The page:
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FATEA - Review: Joel Rafael: Baladista

Joel Rafael - Baldista

With a warm, sandy voice that sounds far younger than his 66 years, the Chicago-born folk singer-songwriter's has been making music for over half a century, often as an interpreter of Woody Guthrie, releasing two albums of his music, as well as his own material, not to mention collaborating with John Steibeck for a radio version of The Grapes of Wrath. This is his ninth album, a 10-song collection of which eight are self-penned, the others being the lovely Jack Tempchin co-write Love's First Lesson and a fine cover of Hedy West's lonesome train song classic 500 Miles featuring electric guitar from John Inmon and Terry Ware.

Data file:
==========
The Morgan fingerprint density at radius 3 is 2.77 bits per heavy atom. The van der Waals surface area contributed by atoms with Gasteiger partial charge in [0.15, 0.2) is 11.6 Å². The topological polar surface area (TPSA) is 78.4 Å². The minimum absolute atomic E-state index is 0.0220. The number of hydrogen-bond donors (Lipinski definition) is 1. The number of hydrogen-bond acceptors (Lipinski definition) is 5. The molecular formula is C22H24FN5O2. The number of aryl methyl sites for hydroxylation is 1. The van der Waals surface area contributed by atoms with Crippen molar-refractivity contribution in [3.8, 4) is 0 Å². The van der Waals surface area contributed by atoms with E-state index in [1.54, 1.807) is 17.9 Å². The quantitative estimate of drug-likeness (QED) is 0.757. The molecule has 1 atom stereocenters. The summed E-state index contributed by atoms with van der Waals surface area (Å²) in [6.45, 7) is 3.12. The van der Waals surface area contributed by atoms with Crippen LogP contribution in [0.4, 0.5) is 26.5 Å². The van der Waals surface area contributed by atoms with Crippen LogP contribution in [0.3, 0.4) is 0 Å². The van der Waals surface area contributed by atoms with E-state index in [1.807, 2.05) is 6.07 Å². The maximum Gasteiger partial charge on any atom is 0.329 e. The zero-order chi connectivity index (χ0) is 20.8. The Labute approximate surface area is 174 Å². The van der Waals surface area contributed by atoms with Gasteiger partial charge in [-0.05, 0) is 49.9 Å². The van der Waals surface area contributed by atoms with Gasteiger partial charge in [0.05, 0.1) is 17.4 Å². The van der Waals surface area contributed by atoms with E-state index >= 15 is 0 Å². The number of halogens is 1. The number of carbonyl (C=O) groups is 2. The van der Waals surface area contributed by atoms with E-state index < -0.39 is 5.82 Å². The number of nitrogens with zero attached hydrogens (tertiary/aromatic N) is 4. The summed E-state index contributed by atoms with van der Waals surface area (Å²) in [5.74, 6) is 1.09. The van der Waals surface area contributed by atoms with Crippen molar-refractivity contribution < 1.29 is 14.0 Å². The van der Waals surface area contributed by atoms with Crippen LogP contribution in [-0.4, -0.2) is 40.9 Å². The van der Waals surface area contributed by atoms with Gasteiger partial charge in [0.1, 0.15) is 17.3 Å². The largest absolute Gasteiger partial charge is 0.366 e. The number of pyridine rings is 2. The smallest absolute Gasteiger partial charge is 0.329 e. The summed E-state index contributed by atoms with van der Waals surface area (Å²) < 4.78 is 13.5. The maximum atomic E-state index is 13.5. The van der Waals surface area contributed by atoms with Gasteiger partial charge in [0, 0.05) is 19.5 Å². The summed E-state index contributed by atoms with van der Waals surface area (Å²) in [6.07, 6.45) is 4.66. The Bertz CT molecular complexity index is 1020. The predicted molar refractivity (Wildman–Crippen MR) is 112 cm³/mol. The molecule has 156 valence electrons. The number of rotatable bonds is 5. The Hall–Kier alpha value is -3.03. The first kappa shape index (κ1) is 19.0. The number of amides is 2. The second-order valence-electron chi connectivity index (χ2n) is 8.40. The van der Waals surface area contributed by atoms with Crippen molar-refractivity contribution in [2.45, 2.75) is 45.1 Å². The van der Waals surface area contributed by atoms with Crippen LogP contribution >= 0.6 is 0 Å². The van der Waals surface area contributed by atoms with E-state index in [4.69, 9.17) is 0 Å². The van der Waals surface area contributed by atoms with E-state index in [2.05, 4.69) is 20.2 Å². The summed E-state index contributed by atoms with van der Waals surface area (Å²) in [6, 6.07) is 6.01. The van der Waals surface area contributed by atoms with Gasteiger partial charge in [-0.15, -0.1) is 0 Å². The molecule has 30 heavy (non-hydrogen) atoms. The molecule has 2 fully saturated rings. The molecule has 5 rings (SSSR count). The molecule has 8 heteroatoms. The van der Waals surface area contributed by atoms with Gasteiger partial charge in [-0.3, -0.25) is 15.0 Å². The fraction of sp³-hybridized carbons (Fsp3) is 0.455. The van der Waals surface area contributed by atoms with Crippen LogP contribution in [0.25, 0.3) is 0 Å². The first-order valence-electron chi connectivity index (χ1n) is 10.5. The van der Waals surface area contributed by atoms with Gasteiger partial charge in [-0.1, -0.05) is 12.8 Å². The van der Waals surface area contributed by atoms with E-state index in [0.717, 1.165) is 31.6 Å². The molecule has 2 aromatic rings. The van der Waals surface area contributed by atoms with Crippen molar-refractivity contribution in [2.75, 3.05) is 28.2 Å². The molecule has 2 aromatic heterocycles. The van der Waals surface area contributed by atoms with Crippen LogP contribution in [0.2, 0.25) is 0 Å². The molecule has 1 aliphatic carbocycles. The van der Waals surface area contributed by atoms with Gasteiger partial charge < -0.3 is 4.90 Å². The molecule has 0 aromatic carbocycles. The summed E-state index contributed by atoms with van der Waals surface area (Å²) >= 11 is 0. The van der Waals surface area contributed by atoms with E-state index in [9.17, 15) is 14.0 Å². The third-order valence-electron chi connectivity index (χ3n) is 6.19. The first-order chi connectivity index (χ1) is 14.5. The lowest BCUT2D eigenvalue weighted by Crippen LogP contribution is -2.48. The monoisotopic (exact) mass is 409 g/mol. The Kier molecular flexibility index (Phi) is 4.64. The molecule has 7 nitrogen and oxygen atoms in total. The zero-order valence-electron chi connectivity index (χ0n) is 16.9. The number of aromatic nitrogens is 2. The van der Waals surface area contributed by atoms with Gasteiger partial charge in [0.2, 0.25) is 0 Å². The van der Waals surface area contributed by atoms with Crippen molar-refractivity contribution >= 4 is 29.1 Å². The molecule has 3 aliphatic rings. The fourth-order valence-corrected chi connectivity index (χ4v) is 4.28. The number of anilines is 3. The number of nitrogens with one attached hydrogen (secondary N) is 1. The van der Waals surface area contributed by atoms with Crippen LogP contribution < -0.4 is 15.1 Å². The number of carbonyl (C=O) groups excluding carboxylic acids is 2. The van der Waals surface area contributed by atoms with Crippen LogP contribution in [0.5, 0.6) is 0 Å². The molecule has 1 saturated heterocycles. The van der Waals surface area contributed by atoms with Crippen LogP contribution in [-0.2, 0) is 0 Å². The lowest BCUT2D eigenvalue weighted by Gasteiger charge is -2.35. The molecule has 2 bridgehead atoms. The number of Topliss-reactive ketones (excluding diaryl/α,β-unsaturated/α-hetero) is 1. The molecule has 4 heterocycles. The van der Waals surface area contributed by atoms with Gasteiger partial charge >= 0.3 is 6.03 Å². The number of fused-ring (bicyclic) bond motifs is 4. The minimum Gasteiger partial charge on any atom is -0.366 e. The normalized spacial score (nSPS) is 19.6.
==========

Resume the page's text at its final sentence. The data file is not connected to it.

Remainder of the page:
Not surprisingly, given his age, there's a good deal of reflection here with easy rolling songs about loves lost and held, times past and roads travelled, two of the best being the Prine-like harmonica blowing old flame ballad opener She Had To Go and the travelling musician's love song When I Go. Elsewhere memories surface on Old Portland Town's tale of being busted for hashish possession in the 60s and on the bluesy harp wailing Sticks and Stones he recalls singing Don't Kill My Baby & My Son, an obscure Guthrie number about the racist lynching of Laura Norton and her son in the Oklahoma town where he was performing, and of the black woman in the audience, "the only person of color in that place' who told it had redeemed all the hatred she's had to endure to see him...

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